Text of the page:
In the meantime Mark had finished tying his cleats and had removed the black box and laid it on the bench. A red LED light on the box started to flash, blinking at an ever quickening rate. "Great," thought Dustin, "he's supposed to have that thing on and now we're gonna get cops out here."

"Mark," Duplantis stated firmly, "are you supposed to be wearing that?'"

Tate broke into another wide, golden grin, " Nah, man..its cool, its cool," and with that he jogged out of the dugout and out to the infield, leaving Dustin alone in the dugout with his anxious thoughts.

Duplantis stood frozen in the dugout not sure of his next move. Did he call the Bennington Association and tell them what how their scholarship winner presented himself to the first practice? Did he open the satchel and search it to make sure his team was safe from firearm violence? Should he confront Mark with the fact that he just removed his electronic bracelet and exposed the whole team to the possibility of watching him be arrested for violating his probation?

Dustin mulled over his choices for a minute or two and decided perhaps it was best to do what he knew how to do- put his team through an infield drill. "Alright boys, lets do this!," he blurted loudly. "Just go out to where you wanna play for now, we'll figure out where you belong later."

As Duplantis watched, three boys ran toward first, two at second, three more at third. Only LaMarkus jogged out to short. "Not surprising," thought Duplantis, taking the field at short was pretty intimidating for a 15 year old. Usually reserved for the teams best player, Dustin often had to tell one of his kids to take it, nobody having the moxie to do it on their own. That was not the case with Tate.

Dustin stepped to the batter's box and started hitting fungos. The first few went as expected. His dribbler to first hopped over Pembrooke's hestitant stab at it and rolled into short right field. Lyman confidently grabbed the two hopper he hit to second and just as confidently fired it ten feet over Pembrooke's head and into the parking lot. First day jitters thought Dustin.

Dustin choked up and shot a one hopper at LaMarkus, who smoothly backhanded it and fired a bullet right on line to Pembrooke without bothering to look at him. The sound of throw echoed so loudly in Pembrooke's mitt that one of the kids watching from the outfield audibly gasped.

After Burns fumbled a soft grounder, Duplantis pointed at short and warned Tate the next one was "comin' atcha." He wound the bat back a little farther than usually and smacked a hard grounder straight over the second base bag. Tate took off at the crack of the bat and headed for the hole. As the ball bounded over the infield dirt and headed toward center field., Tate launched his body towards it in a fully extended dive, spearing it in the web of his mitt just as it reached the outfield grass, and just before his shoulder collided with the ground as he rolled over in a semi-somersault. Then he popped up, firing a perfect strike to first.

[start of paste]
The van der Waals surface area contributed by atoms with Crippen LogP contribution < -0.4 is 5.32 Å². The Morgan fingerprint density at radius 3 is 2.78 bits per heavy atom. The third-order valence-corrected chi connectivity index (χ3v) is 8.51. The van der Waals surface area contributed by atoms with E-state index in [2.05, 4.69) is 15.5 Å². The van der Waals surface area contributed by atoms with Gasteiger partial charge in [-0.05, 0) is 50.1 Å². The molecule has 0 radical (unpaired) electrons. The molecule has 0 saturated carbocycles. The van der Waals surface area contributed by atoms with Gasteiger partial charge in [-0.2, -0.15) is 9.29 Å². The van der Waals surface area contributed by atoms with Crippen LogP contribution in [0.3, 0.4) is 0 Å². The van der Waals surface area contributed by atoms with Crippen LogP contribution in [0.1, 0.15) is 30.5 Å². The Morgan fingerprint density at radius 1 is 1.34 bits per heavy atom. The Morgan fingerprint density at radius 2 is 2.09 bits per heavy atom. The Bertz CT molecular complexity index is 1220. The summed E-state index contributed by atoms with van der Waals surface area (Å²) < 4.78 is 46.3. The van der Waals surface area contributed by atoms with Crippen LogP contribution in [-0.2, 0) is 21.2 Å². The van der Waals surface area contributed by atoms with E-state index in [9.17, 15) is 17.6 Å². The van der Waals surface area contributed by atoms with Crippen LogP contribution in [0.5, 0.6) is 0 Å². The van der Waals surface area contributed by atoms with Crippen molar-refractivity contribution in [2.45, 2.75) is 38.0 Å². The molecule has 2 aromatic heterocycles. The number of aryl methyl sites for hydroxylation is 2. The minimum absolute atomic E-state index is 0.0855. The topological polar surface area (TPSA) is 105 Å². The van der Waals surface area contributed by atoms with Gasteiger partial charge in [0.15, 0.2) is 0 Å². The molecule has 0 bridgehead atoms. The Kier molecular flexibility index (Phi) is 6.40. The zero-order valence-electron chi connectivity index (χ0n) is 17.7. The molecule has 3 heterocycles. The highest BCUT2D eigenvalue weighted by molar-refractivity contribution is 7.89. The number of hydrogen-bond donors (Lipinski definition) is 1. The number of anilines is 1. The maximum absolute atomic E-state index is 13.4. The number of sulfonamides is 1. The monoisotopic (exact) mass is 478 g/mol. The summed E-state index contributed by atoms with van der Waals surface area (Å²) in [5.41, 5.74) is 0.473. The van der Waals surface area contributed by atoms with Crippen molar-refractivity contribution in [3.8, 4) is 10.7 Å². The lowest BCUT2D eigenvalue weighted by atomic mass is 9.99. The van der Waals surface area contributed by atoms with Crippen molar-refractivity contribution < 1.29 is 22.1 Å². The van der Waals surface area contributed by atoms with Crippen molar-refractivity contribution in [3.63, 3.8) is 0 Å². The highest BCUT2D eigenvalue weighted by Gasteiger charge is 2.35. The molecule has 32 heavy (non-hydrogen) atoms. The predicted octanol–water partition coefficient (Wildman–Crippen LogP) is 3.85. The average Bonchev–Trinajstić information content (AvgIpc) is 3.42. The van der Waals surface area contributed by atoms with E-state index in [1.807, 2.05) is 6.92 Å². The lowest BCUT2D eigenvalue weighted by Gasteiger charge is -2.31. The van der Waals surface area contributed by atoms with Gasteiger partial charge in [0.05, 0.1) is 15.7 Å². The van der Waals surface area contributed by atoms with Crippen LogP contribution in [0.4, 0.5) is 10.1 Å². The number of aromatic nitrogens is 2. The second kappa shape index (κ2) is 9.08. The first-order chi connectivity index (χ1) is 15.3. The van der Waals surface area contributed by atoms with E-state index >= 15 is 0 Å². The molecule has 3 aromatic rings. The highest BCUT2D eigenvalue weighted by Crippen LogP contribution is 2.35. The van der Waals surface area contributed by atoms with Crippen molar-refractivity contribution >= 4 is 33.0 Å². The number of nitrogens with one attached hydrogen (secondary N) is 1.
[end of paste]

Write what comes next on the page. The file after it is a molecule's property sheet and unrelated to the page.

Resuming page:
This time there was more than one audible gasp coming from the outfield. "Dude, that was awesome!," yelled Burns. Several others echoed the sentiment. Tate responded by bowing to the waist. Dustin could hardly believe what he had witnessed. He had seen few plays of that caliber in his D1 college days, let alone on the first day of a 15u practice.

The rest of infield went the same way. Tate continued to impress and amaze, the remainder of the squad plodded their way through it and enjoyed the show. By the end of the half hour session, Dustin was certain who his shortstop was and had all but forgotten that his shortstop might be a danger to the public. The black box continued to blink as it sat on the padded bench in the dugout.

Dustin called the boys in and started batting practice. Pembrooke, Scarborough and Tate were the first three in the box. Dustin took the mound and motioned Pembrooke into the batters box. Like he had for the entire school season, Pembrooke started off the travel season by lunging at Dustin's half speed lobs and managing to miss most of them. Scarbrough took the next slot and was equally unimpressive. Then Tate stepped in.

Dustin's first soft toss lob came in waist high and right down the middle. Mark crushed it off the left field fence. Nodding his approval, Dustin wound up a little more vigorously and fired a fastball to the outside of the plate. Tate went with the pitch and lined a shot into the right field corner, one hopping the fence.

Pleased that his Bennie player could not only field, but hit as well, Dustin decided to test the limits of his ability. He normally saved the full arsenal he'd developed in his college days for his personal workouts. But this kid could obviously hit a fastball - what about a slider, a curve or a change up? Dustin decided to test that out.

Holding nothing back, he fired a 90 mph hummer that looked like it was headed down the middle til it slid to the right and out of the strike zone. Tate reached for it and stroked it over Dustin's head and into short center field. Next he tried his best curveball and the kid smacked a solid line drive over the shortstop position. When he next unleashed a 70 mph change, the kid finally looked baffled, whiffing at it long before it ever reached the plate. "at least I've got proof he's human," Dustin thought.